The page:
India’s Strategic Forces Command (SFC) test launched a short-range nuclear capable ballistic missiles at night as part of its annual training cycle to validate the combat readiness of the Indian Army’s missile forces.
The Prithvi-II tactical surface-to-surface short-range ballistic missiles was test fired from the Integrated Test Range (ITR) on Dr. Abdul Kalam Island in the Bay of Bengal off the coast of Odisha at nighttime on December 3, according to an Indian defense source.
It was the second test firing of a Prithvi-II ballistic missile at night in less than two weeks.
“Today’s trial of Prithvi-2 missile was successful and the test met all parameters,” an Indian defense official was quoted as saying by the Economic Times. “It was a routine trial.”
As during the earlier trials in November, the night-time launch was overseen by the SFC and the Defense Ministry’s Defense Research and Development Organization (DRDO). The missile was randomly selected from the production stock.
“The trajectory of the missile was tracked by radars, electro-optical tracking systems and telemetry stations by the DRDO along the coast of Odisha,” the source added.
As I reported elsewhere:
Prithvi-II is a single-state, liquid-fueled short-range ballistic missile, developed by DRDO in the 1990s and early 2000s under the so-called Integrated Guided Missile Development Program. It was first introduced into service in 2003. The missile has an operational range of around 350 kilometers and can alternatively be armed with 500 to 1,000 kilogram conventional or nuclear warheads.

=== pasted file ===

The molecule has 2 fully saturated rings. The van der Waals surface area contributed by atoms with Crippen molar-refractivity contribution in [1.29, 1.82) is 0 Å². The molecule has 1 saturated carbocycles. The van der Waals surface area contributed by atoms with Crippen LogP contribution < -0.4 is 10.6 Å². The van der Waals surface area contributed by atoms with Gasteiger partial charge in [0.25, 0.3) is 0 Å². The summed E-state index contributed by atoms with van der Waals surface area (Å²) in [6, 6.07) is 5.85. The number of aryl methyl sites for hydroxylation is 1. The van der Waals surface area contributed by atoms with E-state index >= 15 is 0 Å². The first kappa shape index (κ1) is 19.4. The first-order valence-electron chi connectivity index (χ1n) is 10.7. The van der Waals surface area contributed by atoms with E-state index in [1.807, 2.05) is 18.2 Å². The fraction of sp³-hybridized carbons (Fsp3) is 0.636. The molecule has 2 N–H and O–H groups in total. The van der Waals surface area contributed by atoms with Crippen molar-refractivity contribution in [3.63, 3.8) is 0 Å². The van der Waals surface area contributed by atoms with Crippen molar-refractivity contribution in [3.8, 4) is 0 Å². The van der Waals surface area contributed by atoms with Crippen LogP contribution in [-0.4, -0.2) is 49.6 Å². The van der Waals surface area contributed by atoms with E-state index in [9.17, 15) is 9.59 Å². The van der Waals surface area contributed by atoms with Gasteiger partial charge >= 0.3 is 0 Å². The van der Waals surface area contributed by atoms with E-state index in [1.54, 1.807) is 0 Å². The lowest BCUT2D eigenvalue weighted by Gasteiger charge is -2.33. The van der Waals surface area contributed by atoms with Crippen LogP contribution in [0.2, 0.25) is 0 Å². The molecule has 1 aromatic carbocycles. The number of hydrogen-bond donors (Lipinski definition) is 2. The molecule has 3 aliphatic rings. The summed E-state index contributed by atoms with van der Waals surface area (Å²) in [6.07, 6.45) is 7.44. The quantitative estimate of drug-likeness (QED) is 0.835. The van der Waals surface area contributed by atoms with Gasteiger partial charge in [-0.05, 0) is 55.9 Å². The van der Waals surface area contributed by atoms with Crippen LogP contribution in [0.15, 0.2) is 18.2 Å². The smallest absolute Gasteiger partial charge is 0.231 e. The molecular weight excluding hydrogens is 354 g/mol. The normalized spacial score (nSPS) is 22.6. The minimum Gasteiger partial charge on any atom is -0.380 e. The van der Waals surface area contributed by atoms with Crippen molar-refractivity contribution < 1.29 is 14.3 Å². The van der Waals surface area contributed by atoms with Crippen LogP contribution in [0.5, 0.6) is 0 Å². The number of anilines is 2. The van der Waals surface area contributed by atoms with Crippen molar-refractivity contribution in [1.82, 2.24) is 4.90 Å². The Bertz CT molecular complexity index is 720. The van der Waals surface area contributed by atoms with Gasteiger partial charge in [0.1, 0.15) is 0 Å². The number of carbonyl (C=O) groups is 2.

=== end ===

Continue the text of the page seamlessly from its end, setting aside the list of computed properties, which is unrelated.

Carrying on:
The last nighttime test launch of a Prithvi-II took place in June 2019. Another daytime user trial took place in February 2018.
The Indian military has tested a number of different missiles in recent weeks as part of its annual training cycle. On December 1, the first-ever night user trial of the Agni III nuclear-capable intermediate-range ballistic missile took place. The test reportedly ended in failure.
A test launch of an Agni-II medium- to intermediate-range ballistic missile occurred on November 16. The missile’s maximum range is estimated to be somewhere between 2,000 and 3,000 kilometers and it can be fitted with a conventional or nuclear warhead of up 1,000 kilograms. It was first deployed in 2004 and is both road and rail mobile.
The Agni-II is meant to constitute the backbone of India’s land-based nuclear deterrent, however, there has been an ongoing concern that the two-stage solid-fueled missile entered service prematurely.
Notably, DRDO was also expected to test fire a K-4 intermediate-range, nuclear-capable submarine-launched ballistic missile (SLBM) from a submerged platform off the coast of Andhra Pradesh in southeastern India earlier in October. However, no test has taken place to date.